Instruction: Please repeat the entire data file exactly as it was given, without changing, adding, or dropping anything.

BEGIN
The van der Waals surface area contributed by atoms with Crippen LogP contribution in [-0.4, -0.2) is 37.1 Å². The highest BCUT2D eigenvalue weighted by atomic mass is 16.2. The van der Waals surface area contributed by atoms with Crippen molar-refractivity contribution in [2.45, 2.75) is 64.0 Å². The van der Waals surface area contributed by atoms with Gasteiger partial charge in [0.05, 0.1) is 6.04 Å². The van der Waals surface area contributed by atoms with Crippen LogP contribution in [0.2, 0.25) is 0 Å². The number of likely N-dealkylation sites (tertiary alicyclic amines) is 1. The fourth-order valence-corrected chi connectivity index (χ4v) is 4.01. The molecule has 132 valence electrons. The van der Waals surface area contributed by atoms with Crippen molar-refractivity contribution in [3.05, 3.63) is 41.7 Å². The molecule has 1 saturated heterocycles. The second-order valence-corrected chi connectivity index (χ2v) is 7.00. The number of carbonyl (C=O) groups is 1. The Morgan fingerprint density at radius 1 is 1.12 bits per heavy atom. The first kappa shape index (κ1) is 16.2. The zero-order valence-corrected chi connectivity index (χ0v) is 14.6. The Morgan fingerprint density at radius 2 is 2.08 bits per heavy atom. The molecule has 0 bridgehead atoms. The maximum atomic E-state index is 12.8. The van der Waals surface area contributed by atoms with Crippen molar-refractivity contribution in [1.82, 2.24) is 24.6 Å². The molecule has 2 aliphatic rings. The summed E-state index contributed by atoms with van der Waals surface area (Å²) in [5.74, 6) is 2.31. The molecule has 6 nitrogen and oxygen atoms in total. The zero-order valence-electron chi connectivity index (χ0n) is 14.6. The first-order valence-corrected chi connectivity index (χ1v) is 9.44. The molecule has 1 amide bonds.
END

The van der Waals surface area contributed by atoms with Crippen LogP contribution in [-0.4, -0.2) is 37.1 Å². The highest BCUT2D eigenvalue weighted by atomic mass is 16.2. The van der Waals surface area contributed by atoms with Crippen molar-refractivity contribution in [2.45, 2.75) is 64.0 Å². The van der Waals surface area contributed by atoms with Gasteiger partial charge in [0.05, 0.1) is 6.04 Å². The van der Waals surface area contributed by atoms with Crippen LogP contribution in [0.2, 0.25) is 0 Å². The number of likely N-dealkylation sites (tertiary alicyclic amines) is 1. The fourth-order valence-corrected chi connectivity index (χ4v) is 4.01. The molecule has 132 valence electrons. The van der Waals surface area contributed by atoms with Crippen molar-refractivity contribution in [3.05, 3.63) is 41.7 Å². The molecule has 1 saturated heterocycles. The second-order valence-corrected chi connectivity index (χ2v) is 7.00. The number of carbonyl (C=O) groups is 1. The Morgan fingerprint density at radius 1 is 1.12 bits per heavy atom. The first kappa shape index (κ1) is 16.2. The zero-order valence-corrected chi connectivity index (χ0v) is 14.6. The Morgan fingerprint density at radius 2 is 2.08 bits per heavy atom. The molecule has 0 bridgehead atoms. The maximum atomic E-state index is 12.8. The van der Waals surface area contributed by atoms with Crippen molar-refractivity contribution in [1.82, 2.24) is 24.6 Å². The molecule has 2 aliphatic rings. The summed E-state index contributed by atoms with van der Waals surface area (Å²) in [5.74, 6) is 2.31. The molecule has 6 nitrogen and oxygen atoms in total. The zero-order valence-electron chi connectivity index (χ0n) is 14.6. The first-order valence-corrected chi connectivity index (χ1v) is 9.44. The molecule has 1 amide bonds.